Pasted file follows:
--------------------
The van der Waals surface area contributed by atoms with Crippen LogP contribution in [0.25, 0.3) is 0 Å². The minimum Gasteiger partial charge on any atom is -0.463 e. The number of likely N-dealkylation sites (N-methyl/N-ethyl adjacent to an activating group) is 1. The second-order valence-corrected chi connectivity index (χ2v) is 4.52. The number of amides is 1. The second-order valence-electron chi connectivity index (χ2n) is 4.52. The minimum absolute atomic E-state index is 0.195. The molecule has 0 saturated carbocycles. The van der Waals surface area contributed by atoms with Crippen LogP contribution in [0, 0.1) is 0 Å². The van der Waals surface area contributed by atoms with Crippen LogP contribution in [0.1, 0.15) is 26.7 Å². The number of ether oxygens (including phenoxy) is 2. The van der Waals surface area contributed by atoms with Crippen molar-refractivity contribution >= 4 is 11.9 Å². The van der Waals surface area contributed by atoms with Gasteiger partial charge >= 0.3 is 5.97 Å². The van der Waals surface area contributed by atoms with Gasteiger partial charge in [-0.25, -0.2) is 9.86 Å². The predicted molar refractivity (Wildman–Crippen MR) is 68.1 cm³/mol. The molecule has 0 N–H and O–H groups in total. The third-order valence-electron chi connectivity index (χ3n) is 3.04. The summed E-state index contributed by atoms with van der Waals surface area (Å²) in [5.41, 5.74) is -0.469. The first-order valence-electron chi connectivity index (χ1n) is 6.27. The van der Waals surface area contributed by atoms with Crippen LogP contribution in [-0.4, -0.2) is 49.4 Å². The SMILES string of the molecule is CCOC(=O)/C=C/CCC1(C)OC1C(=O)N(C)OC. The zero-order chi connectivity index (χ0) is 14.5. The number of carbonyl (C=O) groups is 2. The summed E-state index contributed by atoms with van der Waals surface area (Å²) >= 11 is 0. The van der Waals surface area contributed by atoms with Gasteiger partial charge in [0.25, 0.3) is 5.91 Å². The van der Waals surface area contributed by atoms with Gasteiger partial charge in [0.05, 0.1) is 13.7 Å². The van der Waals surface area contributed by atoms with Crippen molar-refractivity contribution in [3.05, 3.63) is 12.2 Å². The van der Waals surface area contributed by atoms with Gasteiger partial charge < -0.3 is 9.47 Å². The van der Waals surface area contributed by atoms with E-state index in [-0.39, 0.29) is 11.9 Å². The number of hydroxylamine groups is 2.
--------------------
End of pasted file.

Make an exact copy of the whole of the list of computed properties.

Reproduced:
The van der Waals surface area contributed by atoms with Crippen LogP contribution in [0.25, 0.3) is 0 Å². The minimum Gasteiger partial charge on any atom is -0.463 e. The number of likely N-dealkylation sites (N-methyl/N-ethyl adjacent to an activating group) is 1. The second-order valence-corrected chi connectivity index (χ2v) is 4.52. The number of amides is 1. The second-order valence-electron chi connectivity index (χ2n) is 4.52. The minimum absolute atomic E-state index is 0.195. The molecule has 0 saturated carbocycles. The van der Waals surface area contributed by atoms with Crippen LogP contribution in [0, 0.1) is 0 Å². The van der Waals surface area contributed by atoms with Crippen LogP contribution in [0.1, 0.15) is 26.7 Å². The number of ether oxygens (including phenoxy) is 2. The van der Waals surface area contributed by atoms with Crippen molar-refractivity contribution >= 4 is 11.9 Å². The van der Waals surface area contributed by atoms with Gasteiger partial charge >= 0.3 is 5.97 Å². The van der Waals surface area contributed by atoms with Gasteiger partial charge in [-0.25, -0.2) is 9.86 Å². The predicted molar refractivity (Wildman–Crippen MR) is 68.1 cm³/mol. The molecule has 0 N–H and O–H groups in total. The third-order valence-electron chi connectivity index (χ3n) is 3.04. The summed E-state index contributed by atoms with van der Waals surface area (Å²) in [5.41, 5.74) is -0.469. The first-order valence-electron chi connectivity index (χ1n) is 6.27. The van der Waals surface area contributed by atoms with Crippen LogP contribution in [-0.4, -0.2) is 49.4 Å². The SMILES string of the molecule is CCOC(=O)/C=C/CCC1(C)OC1C(=O)N(C)OC. The zero-order chi connectivity index (χ0) is 14.5. The number of carbonyl (C=O) groups is 2. The summed E-state index contributed by atoms with van der Waals surface area (Å²) >= 11 is 0. The van der Waals surface area contributed by atoms with Gasteiger partial charge in [0.25, 0.3) is 5.91 Å². The van der Waals surface area contributed by atoms with Gasteiger partial charge in [0.05, 0.1) is 13.7 Å². The van der Waals surface area contributed by atoms with Crippen molar-refractivity contribution in [3.05, 3.63) is 12.2 Å². The van der Waals surface area contributed by atoms with Gasteiger partial charge < -0.3 is 9.47 Å². The van der Waals surface area contributed by atoms with E-state index in [-0.39, 0.29) is 11.9 Å². The number of hydroxylamine groups is 2.